You mentioned that progressives are "marbled" throughout the country, including Orange County. Do you think there's any chance that places like this will eventually turn blue?

Well certainly states did that we didn't think so, with the Obama victory in November. I mean who would have thought that North Carolina and Indiana would vote democratic? You know, I would never accuse the American people of being geniuses, but even they...

[At this point, the phone cuts out. Maher calls me back a few minutes later.]

What were talking about?

Red places turning blue.

I can't remember where I was going with that, but...Orange County has already turned a lot bluer because of the Hispanic influx, right?

Yeah, it has.

Which is a microcosm for what's happening in the rest of the country. The Republicans have sort of painted themselves into a deadly electoral corner by becoming the champions only of white people. There are no, I think, Hispanic congress people at all anymore. Mel Martinez in Florida is quitting, and I don't think there's any black congressmen or senators... So they are representing a part of the country that is only dwindling in population. Which is a super smart electoral strategy.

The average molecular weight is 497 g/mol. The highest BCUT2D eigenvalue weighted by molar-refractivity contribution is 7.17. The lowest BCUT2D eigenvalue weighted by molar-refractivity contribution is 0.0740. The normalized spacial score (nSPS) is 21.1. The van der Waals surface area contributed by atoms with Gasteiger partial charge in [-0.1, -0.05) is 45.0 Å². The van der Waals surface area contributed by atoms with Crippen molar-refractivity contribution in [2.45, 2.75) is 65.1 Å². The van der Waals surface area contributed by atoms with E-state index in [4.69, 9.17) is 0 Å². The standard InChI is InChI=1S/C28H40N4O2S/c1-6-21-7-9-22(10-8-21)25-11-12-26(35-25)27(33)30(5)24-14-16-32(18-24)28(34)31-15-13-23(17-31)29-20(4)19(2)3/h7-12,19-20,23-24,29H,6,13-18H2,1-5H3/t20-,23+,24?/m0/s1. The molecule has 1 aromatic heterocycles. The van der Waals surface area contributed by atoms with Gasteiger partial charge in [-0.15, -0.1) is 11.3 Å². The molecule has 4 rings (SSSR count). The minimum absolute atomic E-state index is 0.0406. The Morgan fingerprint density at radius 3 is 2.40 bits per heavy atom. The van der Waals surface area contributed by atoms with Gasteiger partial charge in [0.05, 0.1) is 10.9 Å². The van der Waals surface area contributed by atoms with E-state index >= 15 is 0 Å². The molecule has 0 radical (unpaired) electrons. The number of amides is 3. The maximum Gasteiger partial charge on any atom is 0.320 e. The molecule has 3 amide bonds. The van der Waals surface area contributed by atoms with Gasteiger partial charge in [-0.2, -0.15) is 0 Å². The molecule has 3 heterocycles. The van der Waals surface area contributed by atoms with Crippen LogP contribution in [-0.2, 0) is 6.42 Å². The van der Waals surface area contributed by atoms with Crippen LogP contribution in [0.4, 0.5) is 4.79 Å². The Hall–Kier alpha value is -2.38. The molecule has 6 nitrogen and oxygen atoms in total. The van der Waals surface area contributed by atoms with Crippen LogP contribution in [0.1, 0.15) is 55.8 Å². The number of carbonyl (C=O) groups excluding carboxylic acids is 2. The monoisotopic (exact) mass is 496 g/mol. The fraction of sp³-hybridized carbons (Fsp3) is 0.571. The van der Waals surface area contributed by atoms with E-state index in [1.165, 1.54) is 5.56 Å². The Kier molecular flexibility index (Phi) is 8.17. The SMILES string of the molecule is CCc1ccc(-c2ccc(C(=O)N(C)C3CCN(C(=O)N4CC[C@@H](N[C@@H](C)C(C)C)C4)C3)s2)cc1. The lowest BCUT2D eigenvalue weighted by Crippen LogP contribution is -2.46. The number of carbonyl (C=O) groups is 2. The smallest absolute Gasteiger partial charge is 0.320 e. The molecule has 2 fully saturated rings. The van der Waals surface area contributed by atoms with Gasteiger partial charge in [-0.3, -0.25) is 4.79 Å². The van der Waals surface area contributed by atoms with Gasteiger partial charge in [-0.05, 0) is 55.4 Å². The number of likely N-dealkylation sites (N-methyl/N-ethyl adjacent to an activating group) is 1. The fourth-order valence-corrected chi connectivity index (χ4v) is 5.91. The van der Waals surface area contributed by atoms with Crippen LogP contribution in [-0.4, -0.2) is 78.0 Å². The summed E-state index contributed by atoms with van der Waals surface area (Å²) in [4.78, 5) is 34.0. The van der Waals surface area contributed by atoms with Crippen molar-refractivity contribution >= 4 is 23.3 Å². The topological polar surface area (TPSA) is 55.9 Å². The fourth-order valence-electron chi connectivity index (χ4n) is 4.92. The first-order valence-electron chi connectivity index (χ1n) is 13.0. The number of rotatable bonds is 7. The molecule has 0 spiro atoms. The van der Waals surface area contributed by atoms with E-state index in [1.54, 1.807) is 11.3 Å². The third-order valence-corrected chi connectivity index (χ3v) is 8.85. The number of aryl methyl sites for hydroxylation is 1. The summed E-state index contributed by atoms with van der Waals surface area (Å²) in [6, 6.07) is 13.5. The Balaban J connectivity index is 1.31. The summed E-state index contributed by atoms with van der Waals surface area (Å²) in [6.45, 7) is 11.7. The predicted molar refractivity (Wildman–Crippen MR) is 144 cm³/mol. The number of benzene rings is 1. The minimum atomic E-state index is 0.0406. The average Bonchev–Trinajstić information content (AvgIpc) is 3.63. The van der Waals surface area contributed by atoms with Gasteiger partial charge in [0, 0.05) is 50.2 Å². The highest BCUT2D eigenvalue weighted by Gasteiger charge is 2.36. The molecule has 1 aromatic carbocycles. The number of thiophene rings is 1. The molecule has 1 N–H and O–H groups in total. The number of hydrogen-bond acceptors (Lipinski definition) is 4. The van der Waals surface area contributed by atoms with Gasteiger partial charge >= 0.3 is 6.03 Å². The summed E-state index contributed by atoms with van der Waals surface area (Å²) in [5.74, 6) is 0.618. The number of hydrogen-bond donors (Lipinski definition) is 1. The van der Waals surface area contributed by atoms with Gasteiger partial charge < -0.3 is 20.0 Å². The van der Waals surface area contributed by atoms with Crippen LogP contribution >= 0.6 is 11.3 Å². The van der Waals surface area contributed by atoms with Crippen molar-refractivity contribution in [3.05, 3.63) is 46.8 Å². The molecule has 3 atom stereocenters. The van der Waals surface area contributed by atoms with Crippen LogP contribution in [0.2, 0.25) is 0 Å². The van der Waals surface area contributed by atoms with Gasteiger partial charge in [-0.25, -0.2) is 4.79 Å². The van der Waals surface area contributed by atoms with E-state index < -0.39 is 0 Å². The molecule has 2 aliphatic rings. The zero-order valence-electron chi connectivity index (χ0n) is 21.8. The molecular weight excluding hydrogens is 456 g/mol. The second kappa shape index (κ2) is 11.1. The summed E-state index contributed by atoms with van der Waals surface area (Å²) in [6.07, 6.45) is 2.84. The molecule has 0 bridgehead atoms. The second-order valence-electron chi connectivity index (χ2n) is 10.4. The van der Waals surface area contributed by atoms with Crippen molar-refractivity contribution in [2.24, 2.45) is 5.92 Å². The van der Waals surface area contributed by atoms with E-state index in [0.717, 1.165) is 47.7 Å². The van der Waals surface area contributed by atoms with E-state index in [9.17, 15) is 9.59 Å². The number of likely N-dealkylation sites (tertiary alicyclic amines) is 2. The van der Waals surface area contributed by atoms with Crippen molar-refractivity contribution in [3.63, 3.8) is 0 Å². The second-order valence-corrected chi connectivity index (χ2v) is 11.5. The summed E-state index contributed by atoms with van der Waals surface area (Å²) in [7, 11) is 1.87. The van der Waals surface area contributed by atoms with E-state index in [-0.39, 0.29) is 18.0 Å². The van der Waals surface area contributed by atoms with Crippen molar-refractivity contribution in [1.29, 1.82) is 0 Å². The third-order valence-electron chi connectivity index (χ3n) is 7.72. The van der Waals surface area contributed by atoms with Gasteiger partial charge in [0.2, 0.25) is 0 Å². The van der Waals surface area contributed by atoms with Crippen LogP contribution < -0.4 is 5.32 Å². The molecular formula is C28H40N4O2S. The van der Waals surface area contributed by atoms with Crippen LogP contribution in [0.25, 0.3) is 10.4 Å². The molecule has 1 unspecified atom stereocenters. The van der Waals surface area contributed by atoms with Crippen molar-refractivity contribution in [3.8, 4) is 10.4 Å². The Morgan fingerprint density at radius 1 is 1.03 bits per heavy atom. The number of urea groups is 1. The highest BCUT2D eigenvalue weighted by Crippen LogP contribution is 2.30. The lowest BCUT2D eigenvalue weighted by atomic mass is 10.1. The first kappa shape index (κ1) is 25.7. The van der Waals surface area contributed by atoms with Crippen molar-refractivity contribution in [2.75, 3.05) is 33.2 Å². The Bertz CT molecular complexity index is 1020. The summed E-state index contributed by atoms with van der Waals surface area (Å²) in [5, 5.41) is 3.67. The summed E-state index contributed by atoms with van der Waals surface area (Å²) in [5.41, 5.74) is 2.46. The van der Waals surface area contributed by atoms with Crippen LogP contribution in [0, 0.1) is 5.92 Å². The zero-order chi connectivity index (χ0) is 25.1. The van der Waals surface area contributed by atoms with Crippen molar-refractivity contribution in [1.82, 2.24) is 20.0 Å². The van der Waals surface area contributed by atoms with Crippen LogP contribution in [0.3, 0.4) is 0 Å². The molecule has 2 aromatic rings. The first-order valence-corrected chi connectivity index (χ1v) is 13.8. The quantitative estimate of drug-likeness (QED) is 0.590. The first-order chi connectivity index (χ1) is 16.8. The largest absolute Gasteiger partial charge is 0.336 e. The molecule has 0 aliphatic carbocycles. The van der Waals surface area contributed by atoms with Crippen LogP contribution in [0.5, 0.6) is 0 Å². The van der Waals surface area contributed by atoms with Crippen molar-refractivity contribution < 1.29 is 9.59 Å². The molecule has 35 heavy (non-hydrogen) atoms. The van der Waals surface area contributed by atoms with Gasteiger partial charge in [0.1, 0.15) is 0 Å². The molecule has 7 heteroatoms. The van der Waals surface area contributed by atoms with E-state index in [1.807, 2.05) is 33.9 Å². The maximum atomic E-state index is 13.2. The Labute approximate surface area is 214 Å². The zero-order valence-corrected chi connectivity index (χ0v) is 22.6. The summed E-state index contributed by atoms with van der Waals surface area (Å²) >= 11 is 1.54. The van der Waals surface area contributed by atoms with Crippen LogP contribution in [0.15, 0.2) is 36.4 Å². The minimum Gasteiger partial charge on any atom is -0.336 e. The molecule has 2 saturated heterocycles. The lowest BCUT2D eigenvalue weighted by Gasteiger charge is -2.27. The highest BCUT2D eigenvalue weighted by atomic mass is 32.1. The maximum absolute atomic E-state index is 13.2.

Well, now they're scaring people with the death panels... and who would wants to vote for a guy that wasn't born here?

Yeah, right.

Do you think that's tenable -- scare tactics?

Well, scare tactics have always been good for them. But at a certain point, there is diminishing returns on them. Yes, you can always scare people -- to a degree. Can you scare them enough to win elections over and over again? I dunno. Lincoln said you can't fool all the people all the time, but... you know, he didn't live in 21st century America.